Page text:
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How to Present Logo Concepts to Clients?

Presenting Logo Design work can pose a significant challenge for many designers, especially when it comes to designing a Logo Presentation as a beginner. The ability to establish the right mood, tone, and strategic approach before showcasing the designs plays a decisive role in securing client approval or facing rejection.

Understanding the key elements that make a Logo Design Presentation impactful for Clients, such as compelling arguments, well-thought-out strategies, and an appropriate tone, is crucial. By incorporating these elements effectively, a Logo Design Presentation can be transformed into a captivating and persuasive experience, increasing the likelihood of success.

You can always add your ideas and strategies into the mix, and read along to find out the method that I use to present my work. In the following steps, I am assuming that you have already finished and polished your Logo Design Work. If you are in the process of designing a Logo or Visual Identity for your Client Business, I recommend you check out What makes a good logo? to power up your understanding of the Logo Design Process.

Let’s Start.

Logo Presentation: Start with Why.

Start at the beginning. Why do they need a new logo? For example, our goal here is to build a new Visual Identity that (put a pain point here or objectives. Like repositioning yourself to increase sales or revenue/have your brand better match with your audience, etc). This will put your client into the buying mentality when they first approach you.

Recall the Logo Design Brief, Discovery Sessions, Calls, and Emails.

Recap the steps that you have taken together, steps like Design Briefs, Discovery Sessions, Phone Calls, and Emails. For example, you can start by saying, before we dig into the work let us take a step back and review the process till today. You can use important/similar words that they choose to explain their brand or business. Look for patterns like mind maps, mood boards, visuals, color palettes, and an extended version of the words they chose.

How to present your Logo Design Concepts?

From this point onward you present your finished work to the client. The ideal number of Logo concepts in a deck is 3. Be mindful while presenting. Don’t the through slides. Explain the thought behind the concepts.

Logo Presentation; 5 easy steps to WIN every time
Simple isolated Logo on white in the center of the page.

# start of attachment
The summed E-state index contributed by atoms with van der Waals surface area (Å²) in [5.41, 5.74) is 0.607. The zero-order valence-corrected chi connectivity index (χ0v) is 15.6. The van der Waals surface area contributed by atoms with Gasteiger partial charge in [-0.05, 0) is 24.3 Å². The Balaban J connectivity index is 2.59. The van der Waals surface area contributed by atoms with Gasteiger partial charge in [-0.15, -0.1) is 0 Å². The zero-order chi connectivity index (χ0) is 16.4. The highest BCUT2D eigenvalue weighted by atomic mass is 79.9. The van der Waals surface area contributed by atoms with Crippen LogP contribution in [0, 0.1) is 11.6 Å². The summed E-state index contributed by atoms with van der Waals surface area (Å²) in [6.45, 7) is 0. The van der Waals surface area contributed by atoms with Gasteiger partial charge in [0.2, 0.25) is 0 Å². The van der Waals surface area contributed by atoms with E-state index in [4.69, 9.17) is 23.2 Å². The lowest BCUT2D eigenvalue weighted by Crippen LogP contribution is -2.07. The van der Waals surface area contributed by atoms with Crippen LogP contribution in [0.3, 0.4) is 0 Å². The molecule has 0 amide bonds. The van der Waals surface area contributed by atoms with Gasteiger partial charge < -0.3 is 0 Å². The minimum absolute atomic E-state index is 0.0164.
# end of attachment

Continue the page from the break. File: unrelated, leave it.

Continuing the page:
Logo Presentation; 5 easy steps to WIN every time
Split screen, one color Logo (black & white).
Logo Presentation; 5 easy steps to WIN every time
Standard Stationery Mockups (Business Card, Letterhead, Envelope, etc).
Logo Presentation; 5 easy steps to WIN every time
Small Format Mockups (Logo on a Small Scale, e.g, Website Favicon, App Icon & Stamps, etc).
Logo Presentation; 5 easy steps to WIN every time
Large Format Mockups (Logo on Large Scale, e.g, Signage, Wall design, or Billboard).
Logo Presentation; 5 easy steps to WIN every time
Wrapping up with the isolated logo on the White Background.

Ask Targeted Questions but Avoid Personal Preferences.

Compose all the Logo Concepts on one slide. Try to drive them away from personal preference statements. Put them into their customers’ shoes, and ask targeted questions. For example,

  • Did we miss the mark completely?
  • How do (random customer name) will think about this?
  • Ask them, did we take a step in the right direction to solve (pain point or objective)?
  • Ask them, Is there one direction or option we can cross off the table right now?

Avoid open-ended questions. Do not ask questions like, Do you like this? or What do you think?

Clients are Humans, allow them time to process but set up follow-ups.

As with any other human being, Clients are not robots, so do not expect feedback right away. Give them time to digest and process the load of ideas and concepts that you just dumped onto them.

Always remember you are a creative professional in the room, it’s your job to find the solutions to their problems. Don’t expect the Clients to give Creative Directions.

Always set a timeline or expectation. Establish a due date for feedback or the next meeting or email.

With all this said, keep in mind Client is also human, I will say it again, it is unfair to them & could be hurting your career to ask them for answers right away. It is a safe practice to take your time to present your work to the fullest, let them process, and come up with suitable and healthy feedback.

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